In a recent inquiry by the FCC to explore the transition to an IP based communication network, AT&T asked that a firm date be set for the extinction of landlines.
While it may seem absurd that a company known to have problems with its current network ask for something that will only increase its usage, it also makes a little sense.
In the letter to the FCC, AT&T wrote ““With each passing day, more and more communications services migrate to broadband and IP-based services, leaving the public switched telephone network (‘PSTN’) and plain-old telephone service (‘POTS’) as relics of a by-gone era.”
This is true. Even today most people are using services like Vonage, Cable company provided phones or other voice over IP devices in their homes. In my area the power company has even gotten into the game by offering high speed, fiber optic Internet and IP phone service. It is rare that you find someone with a traditional land line plugged into the wall. Even my 65 year old father, who hates computers and other technology, has canceled the land line phone he had since before I was born and uses his cell phone exclusively. With the exception of businesses and emergency services, the land line is almost a thing of the past already.
Nationwide calling, cheap international calls and mobility are causing the old phones to go the way of the Dodo.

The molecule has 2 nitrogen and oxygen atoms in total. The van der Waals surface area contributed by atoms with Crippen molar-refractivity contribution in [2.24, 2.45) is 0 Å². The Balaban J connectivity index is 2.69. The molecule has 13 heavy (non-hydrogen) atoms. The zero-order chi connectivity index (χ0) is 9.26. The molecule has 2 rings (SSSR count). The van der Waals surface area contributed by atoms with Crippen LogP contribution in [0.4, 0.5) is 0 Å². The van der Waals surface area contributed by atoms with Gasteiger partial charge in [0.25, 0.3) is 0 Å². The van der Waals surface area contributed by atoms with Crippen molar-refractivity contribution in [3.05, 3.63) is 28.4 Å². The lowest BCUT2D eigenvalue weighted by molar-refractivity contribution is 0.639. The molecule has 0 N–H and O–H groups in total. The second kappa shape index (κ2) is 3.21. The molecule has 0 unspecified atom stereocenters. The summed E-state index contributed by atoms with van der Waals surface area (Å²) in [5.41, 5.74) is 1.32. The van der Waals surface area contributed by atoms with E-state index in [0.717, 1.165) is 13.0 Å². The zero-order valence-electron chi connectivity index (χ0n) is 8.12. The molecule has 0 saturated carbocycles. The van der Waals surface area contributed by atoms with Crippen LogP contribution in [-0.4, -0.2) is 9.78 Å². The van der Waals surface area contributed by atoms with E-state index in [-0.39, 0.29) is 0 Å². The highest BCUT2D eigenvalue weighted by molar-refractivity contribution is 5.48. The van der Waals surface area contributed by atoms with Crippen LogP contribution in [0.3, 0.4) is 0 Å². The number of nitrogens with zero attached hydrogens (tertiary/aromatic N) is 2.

AT&T wants a firm date to shut off the traditional phones in order to give them time to prepare. Granted, the problems they have experienced with the exclusive iPhone deal has caused the company to backpedal a little but it would be much worse if the landlines were simply shut off with little or no warning. AT&T sees that land line based phones are endangered and will soon be extinct. They want as much time as possible to improve the network to a point where they can handle the traffic when the time comes to turn them off for good. Not to mention the money the company spends every year maintaining an increasingly obsolete network that will be saved.
The only problem I see with this is emergency calls. Unlike the land line phones, cell phones and voice over IP communication rely on power. Should the power go out at your home you loose the capability to make an emergency call. This may be solved by the use of emergency battery supplies, which some companies already employ in their systems. Still, batteries last only so long and if the power doesn’t come back on within that time, you still loose the calling ability.